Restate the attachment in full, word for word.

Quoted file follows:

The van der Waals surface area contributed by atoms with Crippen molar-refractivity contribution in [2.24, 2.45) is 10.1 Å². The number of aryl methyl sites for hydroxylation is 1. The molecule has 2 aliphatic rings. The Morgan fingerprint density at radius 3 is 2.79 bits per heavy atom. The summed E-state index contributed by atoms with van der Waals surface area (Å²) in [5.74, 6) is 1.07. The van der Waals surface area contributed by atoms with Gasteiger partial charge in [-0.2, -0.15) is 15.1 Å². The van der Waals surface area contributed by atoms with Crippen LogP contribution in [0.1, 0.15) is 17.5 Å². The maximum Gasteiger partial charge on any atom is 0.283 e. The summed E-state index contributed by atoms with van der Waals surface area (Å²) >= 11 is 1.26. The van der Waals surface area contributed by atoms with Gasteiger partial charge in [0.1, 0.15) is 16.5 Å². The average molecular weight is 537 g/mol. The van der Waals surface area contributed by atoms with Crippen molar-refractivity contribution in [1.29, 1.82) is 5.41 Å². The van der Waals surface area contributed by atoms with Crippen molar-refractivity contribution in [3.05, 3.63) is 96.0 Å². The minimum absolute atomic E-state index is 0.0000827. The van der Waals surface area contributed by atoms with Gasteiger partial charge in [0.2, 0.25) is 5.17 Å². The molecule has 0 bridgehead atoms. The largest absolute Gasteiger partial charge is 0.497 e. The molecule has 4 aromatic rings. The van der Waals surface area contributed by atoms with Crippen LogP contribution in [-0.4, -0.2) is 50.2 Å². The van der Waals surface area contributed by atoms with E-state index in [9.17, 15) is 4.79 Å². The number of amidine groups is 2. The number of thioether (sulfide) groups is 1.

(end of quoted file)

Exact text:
The van der Waals surface area contributed by atoms with Crippen molar-refractivity contribution in [2.24, 2.45) is 10.1 Å². The number of aryl methyl sites for hydroxylation is 1. The molecule has 2 aliphatic rings. The Morgan fingerprint density at radius 3 is 2.79 bits per heavy atom. The summed E-state index contributed by atoms with van der Waals surface area (Å²) in [5.74, 6) is 1.07. The van der Waals surface area contributed by atoms with Gasteiger partial charge in [-0.2, -0.15) is 15.1 Å². The van der Waals surface area contributed by atoms with Crippen LogP contribution in [0.1, 0.15) is 17.5 Å². The maximum Gasteiger partial charge on any atom is 0.283 e. The summed E-state index contributed by atoms with van der Waals surface area (Å²) >= 11 is 1.26. The van der Waals surface area contributed by atoms with Gasteiger partial charge in [0.1, 0.15) is 16.5 Å². The average molecular weight is 537 g/mol. The van der Waals surface area contributed by atoms with Crippen molar-refractivity contribution in [1.29, 1.82) is 5.41 Å². The van der Waals surface area contributed by atoms with Crippen molar-refractivity contribution in [3.05, 3.63) is 96.0 Å². The minimum absolute atomic E-state index is 0.0000827. The van der Waals surface area contributed by atoms with Gasteiger partial charge in [0.2, 0.25) is 5.17 Å². The molecule has 0 bridgehead atoms. The largest absolute Gasteiger partial charge is 0.497 e. The molecule has 4 aromatic rings. The van der Waals surface area contributed by atoms with Crippen LogP contribution in [-0.4, -0.2) is 50.2 Å². The van der Waals surface area contributed by atoms with E-state index in [9.17, 15) is 4.79 Å². The number of amidine groups is 2. The number of thioether (sulfide) groups is 1.